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Mr. Newspaper answers your questions


He's big. He's inflatable, and let's face it, more than a little surreal. But Mr. Newspaper can't wait to answer your burning questions about journalism.

EDITOR'S NOTE: While our "Mild-Mannered Reporter" enjoys a well-deserved rest at a sanitarium in upstate New York, we turn this space over to Mr. Newspaper to answer some of your questions about community journalism.


You just ran that story about zombies eating Donald Rumsfeld's brain to sell newspapers.

Technically, that was not a question. It was a statement. If you have trouble telling the difference, remember that a question ends in a quesution mark and a statement ends in a period.


OK, wise guy. Did you just run that story about zombies eating Donald Rumsfeld's brain to sell newspapers?

Much better. And yes, we wanted to sell newspapers.

Accusing us of trying to sell newspapers is a like accusing Ronald McDonald of trying to sell cheeseburgers.

It would be no fun at all if we learned all this stuff and kept it our little secret. We spend a lot of time and effort putting out newspapers. We kind of hope people will buy them.

In addition, advertisers feel more comfortable buying space in newspapers that people read. And we like advertisers. We make most of our money from their benevolent patronage.

We also make a few cents off subscriptions. If we have a particular gripping story, like zombies eating Donald Rumsfeld's brain, a hundred extra copies might fly off the newsstand.

You know what that means? Journalism jargon has a word for it: Diddly-poo. The fortunes of the paper do not rise or fall based on how one issue does at the grocery story. If zombies really did eat Rumsfeld's brain, we might be able to buy extra-fluffy bathroom tissue.

Otherwise, our motives are strictly honorable. Call us corny. Call us old-fashioned. When zombies are running around the community eating people's brains, we think people have a right to know.


I heard that most newspapers are written on the second- or third-grade level. Is this true?

Yes. This is because you people are stupid. One might say you are imbeciles, but that has three syllables instead of two so you might think it's a compliment.

Just kidding. Seriously, folks, good writing is simple writing. It goes from Point A to Point B in a straight line. It never buys an obscure word for $5 when it could get one everyone understands for 25 cents.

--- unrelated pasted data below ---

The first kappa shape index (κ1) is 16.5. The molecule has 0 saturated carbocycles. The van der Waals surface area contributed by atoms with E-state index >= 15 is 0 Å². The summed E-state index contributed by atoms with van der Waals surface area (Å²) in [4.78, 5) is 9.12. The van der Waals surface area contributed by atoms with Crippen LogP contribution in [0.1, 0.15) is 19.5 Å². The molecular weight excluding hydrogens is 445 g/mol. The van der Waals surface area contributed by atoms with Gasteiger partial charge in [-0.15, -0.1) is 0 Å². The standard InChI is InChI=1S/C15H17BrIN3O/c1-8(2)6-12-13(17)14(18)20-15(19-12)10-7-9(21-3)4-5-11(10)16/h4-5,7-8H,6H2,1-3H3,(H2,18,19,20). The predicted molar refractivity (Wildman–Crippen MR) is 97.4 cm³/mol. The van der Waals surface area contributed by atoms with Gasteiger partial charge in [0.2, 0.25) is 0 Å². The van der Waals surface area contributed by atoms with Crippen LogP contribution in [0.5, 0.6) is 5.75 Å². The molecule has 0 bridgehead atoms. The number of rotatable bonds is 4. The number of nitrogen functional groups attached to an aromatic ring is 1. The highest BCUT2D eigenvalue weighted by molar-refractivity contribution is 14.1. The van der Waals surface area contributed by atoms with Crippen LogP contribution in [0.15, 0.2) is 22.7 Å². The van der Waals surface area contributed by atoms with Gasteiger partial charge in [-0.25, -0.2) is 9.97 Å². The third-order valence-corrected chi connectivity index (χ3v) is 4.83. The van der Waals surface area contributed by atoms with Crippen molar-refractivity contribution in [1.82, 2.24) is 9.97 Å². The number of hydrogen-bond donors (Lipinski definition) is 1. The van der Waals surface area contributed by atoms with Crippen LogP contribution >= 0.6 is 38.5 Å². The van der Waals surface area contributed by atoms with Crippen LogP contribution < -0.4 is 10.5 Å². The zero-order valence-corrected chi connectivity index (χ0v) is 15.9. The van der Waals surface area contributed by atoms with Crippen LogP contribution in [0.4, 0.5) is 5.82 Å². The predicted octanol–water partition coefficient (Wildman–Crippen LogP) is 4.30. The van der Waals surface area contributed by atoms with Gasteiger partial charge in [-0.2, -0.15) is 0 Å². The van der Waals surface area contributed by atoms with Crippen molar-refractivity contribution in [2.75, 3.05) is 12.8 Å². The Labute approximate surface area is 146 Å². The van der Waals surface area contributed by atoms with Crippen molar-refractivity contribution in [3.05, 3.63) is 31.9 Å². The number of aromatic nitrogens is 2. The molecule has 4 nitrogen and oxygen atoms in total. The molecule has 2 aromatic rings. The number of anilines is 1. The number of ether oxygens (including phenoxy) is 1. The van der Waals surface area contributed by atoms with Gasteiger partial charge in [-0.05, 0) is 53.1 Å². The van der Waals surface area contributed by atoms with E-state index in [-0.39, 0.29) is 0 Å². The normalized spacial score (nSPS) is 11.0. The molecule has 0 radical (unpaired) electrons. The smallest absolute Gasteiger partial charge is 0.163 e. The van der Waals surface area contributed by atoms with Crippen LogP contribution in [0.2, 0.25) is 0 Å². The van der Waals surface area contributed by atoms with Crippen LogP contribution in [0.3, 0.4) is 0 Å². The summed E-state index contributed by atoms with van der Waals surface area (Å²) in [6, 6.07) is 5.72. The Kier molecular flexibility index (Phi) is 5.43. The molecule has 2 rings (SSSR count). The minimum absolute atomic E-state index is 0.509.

Verbose writers are usually simpering little nerds out to impress the other kids on the chess club. George F. Will and William F. Buckley spring to mind.

(Pretentious writers love using their middle initials.)

Will spent his formative years whining "Come on guys, not funny" to the football players who took his inhaler. He later sniffed statements like this:

"I trace the pedigree of my philosophy to Burke and others who were more skepitcal, even pessimistic, about the modern world than those who call themselves conservative."

Of course, he never made it beyond "pedigree of my philosophy" before quarterback Biff Mulligan gave him an Atomic Wedgie (the results of which linger to this day).

In contrast, consider how my man Ernie Pyle put together a sentence:

"The man looked down into the dead captain's face, and then he spoke directly to him, as though he were alive. He said: 'I'm sorry, old man.'"

Not one three-syllable word in the bunch -- certainly nothing as pretentious as "philosophical pedigree." But which writer would you rather spend the afternoon with?

It's not about "dumbing down" the language. It's about writing to express rather than impress. No one cares that you got a thesaurus for your birthday.

Readers just want to come away with something new and vaguely interesting.

We help them get it as quickly and directly as possible.


You media people are wild-eyed liberal fanatics, aren't you? Aren't you?! Aren't you?! ANSWER ME!!

Bang. You got us.

Now sit down and breathe deeply.

Let me tell you what happened. After the fall of the Soviet Union, many of the Communist overlords who failed to to destroy our way of life found themselves out of work. They decided to come to America and buy up small newspapers.

They hired pot-smoking slackers straight out of journalism school and proceeded to wage war on Everything Decent by only running stories about liberal pie sales and quilt raffles.

Actually, the truth is somewhere in the middle. Publishers are not former Communist overlords. But journalists are generally pot-smoking slackers (like William F. Buckley).

As for ideology, some are liberal. Some are conservative. Most are actually obsessed with objectivity, neutrality and fairness (unless they work for Fox).

All reporters really want is to tell good stories. If the story happens to have a brain-eating zombie in it, well, so much the better.

("Ask Mr. Newspaper" is written by one of Managing Editor Tom Henderson's other personalities, the one that looks like a giant inflatable newspaper.)


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